Integrated Community Health in Jolitrou

In our summer 2015 newsletter, we told you the story of ICC's partnership with the Jolitrou community. ICC's health journey with Jolitrou began in 1994 when the organization expanded its community health outreach to the this northern town, nearly 14 miles from Cap-Haitien. In 2007 a clinic was built.

To read the entire newsletter click here.

Continue reading below for an except about the Integrated Community Health Program.

Integrated Community Health

Remote villages of rural Haiti, like Jolitrou, are breeding grounds for disease; the result of poor sanitation, inadequate nutrition and overcrowding. One in 12 children in Haiti will die before the age of five from a preventable disease. ICC sought out to change this reality for Jolitrou through child vaccination. ICC inoculates against highly contagious childhood diseases, including diphtheria, tetanus, whooping cough, polio, measles and tuberculosis (TB), through ICC's national TB program.

Community health workers, like Viergene Duvot, act as health advocates. "I make 20 home visits everyday to follow up with patients and counsel them on their health concerns," Viergene says. "Once a week I go to schools and churches to spread health awareness and encourage people to visit the clinic." Every second Monday, Viergene and her fellow health workers have community meetings where they distribute food and educate the community about pressing health issues, which has helped to change the local culture surrounding sickness. "Now, instead of visiting voodoo priests, the people in the community will come to us," says Viergene.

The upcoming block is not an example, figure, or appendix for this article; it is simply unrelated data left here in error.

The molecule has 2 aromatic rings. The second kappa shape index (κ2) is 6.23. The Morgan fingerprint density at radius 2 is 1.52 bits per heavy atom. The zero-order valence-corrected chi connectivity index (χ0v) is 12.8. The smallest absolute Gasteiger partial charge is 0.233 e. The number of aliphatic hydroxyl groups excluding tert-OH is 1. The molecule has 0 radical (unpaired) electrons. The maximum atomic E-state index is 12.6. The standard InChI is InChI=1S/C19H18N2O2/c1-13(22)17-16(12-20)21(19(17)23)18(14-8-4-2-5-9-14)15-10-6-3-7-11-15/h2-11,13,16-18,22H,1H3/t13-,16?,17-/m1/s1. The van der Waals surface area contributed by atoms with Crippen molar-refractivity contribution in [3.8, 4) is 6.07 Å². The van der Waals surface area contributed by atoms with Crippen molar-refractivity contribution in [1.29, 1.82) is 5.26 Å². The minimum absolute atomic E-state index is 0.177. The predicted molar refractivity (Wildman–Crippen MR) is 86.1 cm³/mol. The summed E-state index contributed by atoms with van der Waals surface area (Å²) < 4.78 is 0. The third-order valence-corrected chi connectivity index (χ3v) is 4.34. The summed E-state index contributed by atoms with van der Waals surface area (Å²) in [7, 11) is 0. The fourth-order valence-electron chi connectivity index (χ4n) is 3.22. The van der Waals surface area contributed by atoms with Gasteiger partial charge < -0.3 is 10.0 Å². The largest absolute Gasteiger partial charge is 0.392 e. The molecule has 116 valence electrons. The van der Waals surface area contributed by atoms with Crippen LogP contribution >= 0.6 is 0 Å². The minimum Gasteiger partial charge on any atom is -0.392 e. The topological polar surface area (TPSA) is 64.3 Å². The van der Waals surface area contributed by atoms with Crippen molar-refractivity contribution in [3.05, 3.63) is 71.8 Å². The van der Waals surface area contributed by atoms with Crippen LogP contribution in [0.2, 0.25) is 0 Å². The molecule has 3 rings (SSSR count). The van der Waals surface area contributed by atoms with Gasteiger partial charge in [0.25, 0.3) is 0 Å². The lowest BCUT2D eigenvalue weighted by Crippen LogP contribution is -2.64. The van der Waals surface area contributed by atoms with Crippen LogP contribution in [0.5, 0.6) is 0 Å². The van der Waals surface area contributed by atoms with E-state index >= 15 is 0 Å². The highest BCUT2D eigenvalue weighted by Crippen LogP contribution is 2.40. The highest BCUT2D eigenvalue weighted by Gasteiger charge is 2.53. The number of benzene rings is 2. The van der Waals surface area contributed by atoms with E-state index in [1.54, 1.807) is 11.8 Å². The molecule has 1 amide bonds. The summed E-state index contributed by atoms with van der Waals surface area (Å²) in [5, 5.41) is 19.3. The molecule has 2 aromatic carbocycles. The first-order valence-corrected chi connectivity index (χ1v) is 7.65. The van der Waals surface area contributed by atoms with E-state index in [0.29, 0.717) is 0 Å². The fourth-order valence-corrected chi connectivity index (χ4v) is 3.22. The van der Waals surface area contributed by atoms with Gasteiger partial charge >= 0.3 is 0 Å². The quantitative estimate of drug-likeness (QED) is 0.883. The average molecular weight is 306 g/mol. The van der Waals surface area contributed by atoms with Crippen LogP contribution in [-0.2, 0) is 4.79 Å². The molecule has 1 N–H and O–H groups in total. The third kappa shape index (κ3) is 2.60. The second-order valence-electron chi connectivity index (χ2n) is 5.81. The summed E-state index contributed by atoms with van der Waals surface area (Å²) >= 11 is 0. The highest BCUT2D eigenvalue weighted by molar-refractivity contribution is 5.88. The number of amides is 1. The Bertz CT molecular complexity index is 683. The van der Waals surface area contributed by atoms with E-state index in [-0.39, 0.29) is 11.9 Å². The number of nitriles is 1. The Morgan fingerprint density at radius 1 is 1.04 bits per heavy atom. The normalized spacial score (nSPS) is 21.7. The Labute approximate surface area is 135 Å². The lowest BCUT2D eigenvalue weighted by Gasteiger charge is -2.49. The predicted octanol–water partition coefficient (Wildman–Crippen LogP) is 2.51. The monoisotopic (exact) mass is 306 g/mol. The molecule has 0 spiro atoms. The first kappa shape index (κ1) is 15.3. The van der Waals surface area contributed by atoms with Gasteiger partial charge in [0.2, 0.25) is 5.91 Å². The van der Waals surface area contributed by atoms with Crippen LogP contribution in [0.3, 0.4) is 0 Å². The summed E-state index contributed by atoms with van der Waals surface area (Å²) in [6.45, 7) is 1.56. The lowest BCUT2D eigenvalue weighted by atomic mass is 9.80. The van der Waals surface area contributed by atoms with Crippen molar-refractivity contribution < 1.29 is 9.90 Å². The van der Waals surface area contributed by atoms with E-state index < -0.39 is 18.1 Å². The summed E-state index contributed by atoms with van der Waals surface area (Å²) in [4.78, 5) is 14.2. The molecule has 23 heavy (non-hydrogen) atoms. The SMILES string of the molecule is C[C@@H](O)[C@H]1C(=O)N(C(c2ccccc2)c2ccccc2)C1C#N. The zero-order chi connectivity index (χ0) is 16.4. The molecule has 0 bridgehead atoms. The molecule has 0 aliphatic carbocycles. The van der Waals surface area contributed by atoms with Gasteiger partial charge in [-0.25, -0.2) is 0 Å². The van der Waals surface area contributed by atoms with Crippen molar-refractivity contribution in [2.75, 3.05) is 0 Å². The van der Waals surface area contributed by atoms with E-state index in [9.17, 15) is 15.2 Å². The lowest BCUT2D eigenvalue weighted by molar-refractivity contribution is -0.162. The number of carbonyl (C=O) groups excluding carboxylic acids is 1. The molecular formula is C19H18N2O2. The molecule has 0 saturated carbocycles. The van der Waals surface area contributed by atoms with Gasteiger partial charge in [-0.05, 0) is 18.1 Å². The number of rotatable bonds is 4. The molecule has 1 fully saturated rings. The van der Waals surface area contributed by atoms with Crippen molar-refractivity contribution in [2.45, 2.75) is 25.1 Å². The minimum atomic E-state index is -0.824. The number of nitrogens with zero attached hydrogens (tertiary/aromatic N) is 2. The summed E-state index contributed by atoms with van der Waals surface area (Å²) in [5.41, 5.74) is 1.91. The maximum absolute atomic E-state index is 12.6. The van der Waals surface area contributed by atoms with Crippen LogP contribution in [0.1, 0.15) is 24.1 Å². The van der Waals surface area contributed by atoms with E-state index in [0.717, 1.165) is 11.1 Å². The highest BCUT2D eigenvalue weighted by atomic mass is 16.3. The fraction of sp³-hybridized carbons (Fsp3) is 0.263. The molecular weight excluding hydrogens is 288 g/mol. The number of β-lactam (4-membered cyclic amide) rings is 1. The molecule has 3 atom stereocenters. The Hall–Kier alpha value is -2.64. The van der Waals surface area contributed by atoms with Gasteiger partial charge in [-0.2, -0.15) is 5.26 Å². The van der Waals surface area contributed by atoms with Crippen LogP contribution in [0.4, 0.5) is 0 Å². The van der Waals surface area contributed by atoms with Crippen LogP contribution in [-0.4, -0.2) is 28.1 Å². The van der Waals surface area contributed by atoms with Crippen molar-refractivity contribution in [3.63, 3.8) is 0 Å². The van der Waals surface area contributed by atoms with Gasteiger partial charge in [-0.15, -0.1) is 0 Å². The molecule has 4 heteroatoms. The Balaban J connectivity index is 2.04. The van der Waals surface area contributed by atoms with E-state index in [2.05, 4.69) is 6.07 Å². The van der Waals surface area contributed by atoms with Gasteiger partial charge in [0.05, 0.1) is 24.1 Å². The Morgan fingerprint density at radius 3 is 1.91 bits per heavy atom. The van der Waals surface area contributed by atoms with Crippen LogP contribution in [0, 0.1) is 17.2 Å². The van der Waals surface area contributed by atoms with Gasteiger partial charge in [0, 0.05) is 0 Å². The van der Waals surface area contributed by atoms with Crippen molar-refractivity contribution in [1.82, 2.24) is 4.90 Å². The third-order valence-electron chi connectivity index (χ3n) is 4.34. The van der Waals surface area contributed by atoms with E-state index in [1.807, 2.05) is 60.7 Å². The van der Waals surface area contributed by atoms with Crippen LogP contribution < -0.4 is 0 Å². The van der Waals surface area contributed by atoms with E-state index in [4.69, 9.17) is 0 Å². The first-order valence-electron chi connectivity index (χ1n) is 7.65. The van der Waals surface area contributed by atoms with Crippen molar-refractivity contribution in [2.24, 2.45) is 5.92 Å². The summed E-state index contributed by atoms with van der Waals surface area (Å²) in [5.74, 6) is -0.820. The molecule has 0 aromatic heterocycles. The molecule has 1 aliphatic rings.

The prevention of cholera through proper hygiene and sanitation has also been an important part of their health education, as nearly 10,000 Haitians have died since the 2010 outbreak. "Water is still the biggest health concern in the community," says Viergene. In Haiti, 29% of Haiti's 2.3 million people do not have access to safe, drinkable water. ICC has provided the only well in the community.

"I remember what life was like before ICC," recalls Viergene. "So much sickness, so much death. We cannot go back."

Plea for Jolitrou

ICC can no longer provide consistent healthcare for this community. We need your help. The people of Jolitrou need your help. Remember the words of community health worker Viergene about life in Jolitrou before ICC: "So much sickness, so much death. We cannot go back."

ICC, as well as the Jolitrou community, is searching for ways to maintain the clinic. It is in need of monetary and developmental support to become sustainable and to continue to empower its people and the community. For one nurse to staff the clinic in Jolitrou it would cost an estimated $4,500 per year. To completely staff and support the clinic the annual estimated cost is $11-13,000.

With your generosity, we can continue to build toward a healthy future for Jolitrou. As the Haitians say: Bondye do ou, Fe pa ou, M a fe pa M. "God says do your part and I'll do mine." Please, donate today.